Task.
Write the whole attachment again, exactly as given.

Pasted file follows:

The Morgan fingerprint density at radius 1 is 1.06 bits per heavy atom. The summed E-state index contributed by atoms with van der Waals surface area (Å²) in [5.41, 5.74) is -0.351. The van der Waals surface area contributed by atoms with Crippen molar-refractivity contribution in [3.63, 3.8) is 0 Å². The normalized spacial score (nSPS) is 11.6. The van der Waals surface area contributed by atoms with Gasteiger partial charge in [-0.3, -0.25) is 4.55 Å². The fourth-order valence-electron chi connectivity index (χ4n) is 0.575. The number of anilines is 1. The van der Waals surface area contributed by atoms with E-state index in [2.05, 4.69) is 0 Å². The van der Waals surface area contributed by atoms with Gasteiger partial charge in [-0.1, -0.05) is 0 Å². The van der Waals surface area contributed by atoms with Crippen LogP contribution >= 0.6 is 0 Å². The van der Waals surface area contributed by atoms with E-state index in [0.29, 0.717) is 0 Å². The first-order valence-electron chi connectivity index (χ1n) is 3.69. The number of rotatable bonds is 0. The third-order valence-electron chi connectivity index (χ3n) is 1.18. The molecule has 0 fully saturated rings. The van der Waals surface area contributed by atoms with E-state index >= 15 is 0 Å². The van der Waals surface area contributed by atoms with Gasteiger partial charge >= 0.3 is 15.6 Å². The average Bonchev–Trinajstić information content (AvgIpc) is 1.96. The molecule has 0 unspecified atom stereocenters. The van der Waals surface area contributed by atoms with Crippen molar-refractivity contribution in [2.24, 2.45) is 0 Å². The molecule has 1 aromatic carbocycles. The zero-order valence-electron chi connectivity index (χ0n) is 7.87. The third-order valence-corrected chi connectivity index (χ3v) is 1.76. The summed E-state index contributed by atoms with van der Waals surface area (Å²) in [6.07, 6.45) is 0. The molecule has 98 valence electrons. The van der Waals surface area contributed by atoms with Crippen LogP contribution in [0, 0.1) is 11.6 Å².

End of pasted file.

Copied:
The Morgan fingerprint density at radius 1 is 1.06 bits per heavy atom. The summed E-state index contributed by atoms with van der Waals surface area (Å²) in [5.41, 5.74) is -0.351. The van der Waals surface area contributed by atoms with Crippen molar-refractivity contribution in [3.63, 3.8) is 0 Å². The normalized spacial score (nSPS) is 11.6. The van der Waals surface area contributed by atoms with Gasteiger partial charge in [-0.3, -0.25) is 4.55 Å². The fourth-order valence-electron chi connectivity index (χ4n) is 0.575. The number of anilines is 1. The van der Waals surface area contributed by atoms with E-state index in [2.05, 4.69) is 0 Å². The van der Waals surface area contributed by atoms with Gasteiger partial charge in [-0.1, -0.05) is 0 Å². The van der Waals surface area contributed by atoms with Crippen LogP contribution >= 0.6 is 0 Å². The van der Waals surface area contributed by atoms with E-state index in [0.29, 0.717) is 0 Å². The first-order valence-electron chi connectivity index (χ1n) is 3.69. The number of rotatable bonds is 0. The third-order valence-electron chi connectivity index (χ3n) is 1.18. The molecule has 0 fully saturated rings. The van der Waals surface area contributed by atoms with E-state index >= 15 is 0 Å². The van der Waals surface area contributed by atoms with Gasteiger partial charge >= 0.3 is 15.6 Å². The average Bonchev–Trinajstić information content (AvgIpc) is 1.96. The molecule has 0 unspecified atom stereocenters. The van der Waals surface area contributed by atoms with Crippen molar-refractivity contribution in [2.24, 2.45) is 0 Å². The molecule has 1 aromatic carbocycles. The zero-order valence-electron chi connectivity index (χ0n) is 7.87. The third-order valence-corrected chi connectivity index (χ3v) is 1.76. The summed E-state index contributed by atoms with van der Waals surface area (Å²) in [6.07, 6.45) is 0. The molecule has 98 valence electrons. The van der Waals surface area contributed by atoms with Crippen LogP contribution in [0, 0.1) is 11.6 Å².